Archive | May, 2012

The Greek Spring

18 May

Spring in Athens was short but wonderful, while it lasted. The flowers bloomed, the tourists returned, and the white soldiers wore their white, summer uniforms (in the winter, they are actually blue soldiers). For a few short weeks, the temperature was perfect; people were happy, the first summer fruits appeared in our laiki, or neighborhood market.  The other day a bunch of spinach seduced me so completely that I baked it whole and almost bare – it was delicious!

The Athens spring soon morphed into something we’re more familiar with in the Middle East: the turbulent, sandy smog which descends on us between winter and the unbearable summer months. Open windows don’t suffice anymore; the aircon is back. Despite this, beach water is too cold to swim in. It’s plain unpleasant.

This mugginess also manifested itself in Greece’s political realm. The Greek people seem to have accomplished their goal in last weekend’s parliamentary elections: duping the system into non-functionality. Fed up with the government’s response to European austerity measures imposed on them since their country’s economic collapse, Greeks have rebelled by returning to their government what their government gave them for so long – a catch-22.

Our little corner of the Hellenic state welcomed the rise of the Left and the disintegration of the coalition with open arms – and hopes for a better tomorrow. The public rejected austerity measures (who wouldn’t?). All of this was tempered by the rise of the neo-Nazi party Golden Dawn, which received 7% of the vote, the first time in recent European history an overtly neo-Nazi party has received such a large percentage of the vote.

We got a taste of Golden Dawn when someone spray-painted a swastika on our building. Was this for us, Aharon and I thought, with a hint of intrigue. This will make a good story back in Israel!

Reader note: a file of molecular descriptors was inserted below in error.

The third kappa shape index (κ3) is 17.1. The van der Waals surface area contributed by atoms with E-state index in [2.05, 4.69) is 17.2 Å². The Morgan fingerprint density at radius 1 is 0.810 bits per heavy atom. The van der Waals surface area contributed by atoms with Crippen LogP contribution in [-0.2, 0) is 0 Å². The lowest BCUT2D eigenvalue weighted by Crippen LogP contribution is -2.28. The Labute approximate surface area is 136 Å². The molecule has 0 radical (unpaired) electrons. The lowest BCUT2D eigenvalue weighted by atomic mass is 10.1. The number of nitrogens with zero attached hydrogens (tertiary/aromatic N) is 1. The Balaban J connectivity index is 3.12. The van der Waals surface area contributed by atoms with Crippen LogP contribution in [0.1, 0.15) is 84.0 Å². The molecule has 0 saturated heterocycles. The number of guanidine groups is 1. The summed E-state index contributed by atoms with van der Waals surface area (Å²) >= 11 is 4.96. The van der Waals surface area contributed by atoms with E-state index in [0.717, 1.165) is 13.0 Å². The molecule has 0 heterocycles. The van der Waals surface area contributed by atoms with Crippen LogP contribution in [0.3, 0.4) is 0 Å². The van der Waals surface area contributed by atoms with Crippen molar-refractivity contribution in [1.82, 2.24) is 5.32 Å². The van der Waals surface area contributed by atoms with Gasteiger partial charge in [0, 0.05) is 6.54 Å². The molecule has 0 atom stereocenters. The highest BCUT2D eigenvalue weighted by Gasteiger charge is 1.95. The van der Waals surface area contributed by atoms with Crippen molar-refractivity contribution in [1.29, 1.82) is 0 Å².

But seriously, what do you do? I doubt the police will care much. A few days ago, the party’s leader publicly denounced the Holocaust. I don’t feel threatened but it doesn’t make me sad to leave this country!

Until earlier this week, the leaders of the top-scoring parties tried in vain to create a coalition. There will be new elections in June, and Greece may leave the eurozone.

This is an interesting outcome. To some, voting intentionally for small parties seems self-destructive. But really they are shooting the ineptness of their government right back at it.  Most Greeks want to stay in the euro but not under Angela Merkel’s austerity regime. In fact, they often say that this is the “second German occupation.” While this may seem self-serving and even lazy by some accounts, there is no solution in sight – eurozone or not.

From what I can tell, Greeks have traditionally voted for centrist parties which do little to improve the lives of their constituents but reinforce the status quo. Now, because Greeks have reached rock bottom, they reacted extremely. They know that voting for small (and sometimes extreme) parties cannot create a stable government. Leaving the euro isn’t ideal but neither is staying in – not under the current conditions anyways. The status quo has only failed them thus far.

So if they must vote, let them vote for who they really believe in, even if this won’t bring an immediate solution. For many, this meant supporting leftist and even anti-Europe parties. For others, that means affiliating themselves with an extreme xenophobic Nazi group.

This is a brave move. In Israel, too, the majority favors conformity; the status quo is better than the unknown, many say. While it is practical and aims to avert results which are considered worse (for example, when leftists voted for Tzipi Livni in 2009 to prevent a Bibi win), it usually backfires in the long-run. In the above-mentioned case, Livni received more votes but Bibi formed the coalition and became prime minister.  Recently, Livni resigned from the Knesset after an ineffectual stint as opposition leader; her replacement, Shaul Mofaz, joined the coalition and we have “King Bibi” on the cover of Time magazine. Not an ideal outcome!

I admire the Greeks, and I hope that Israelis can find some inspiration here, too. Although we know that fragmented governments are not effective, if we continue to vote for ambivalent parties such as Kadima, void of ideology and doing little to change or improve anything – whether it be bringing peace or social justice – we keep ourselves in the status quo, in a trench of conformity.

Last summer’s social protests were a start. Israelis briefly broke out of their apathy and called for major change; we said loud and clear that the status quo doesn’t work. I’m optimistic things will continue in this direction. I hope we don’t have to reach rock bottom, as in Greece, to cross the threshold, and to stand up to our government, to create REAL change.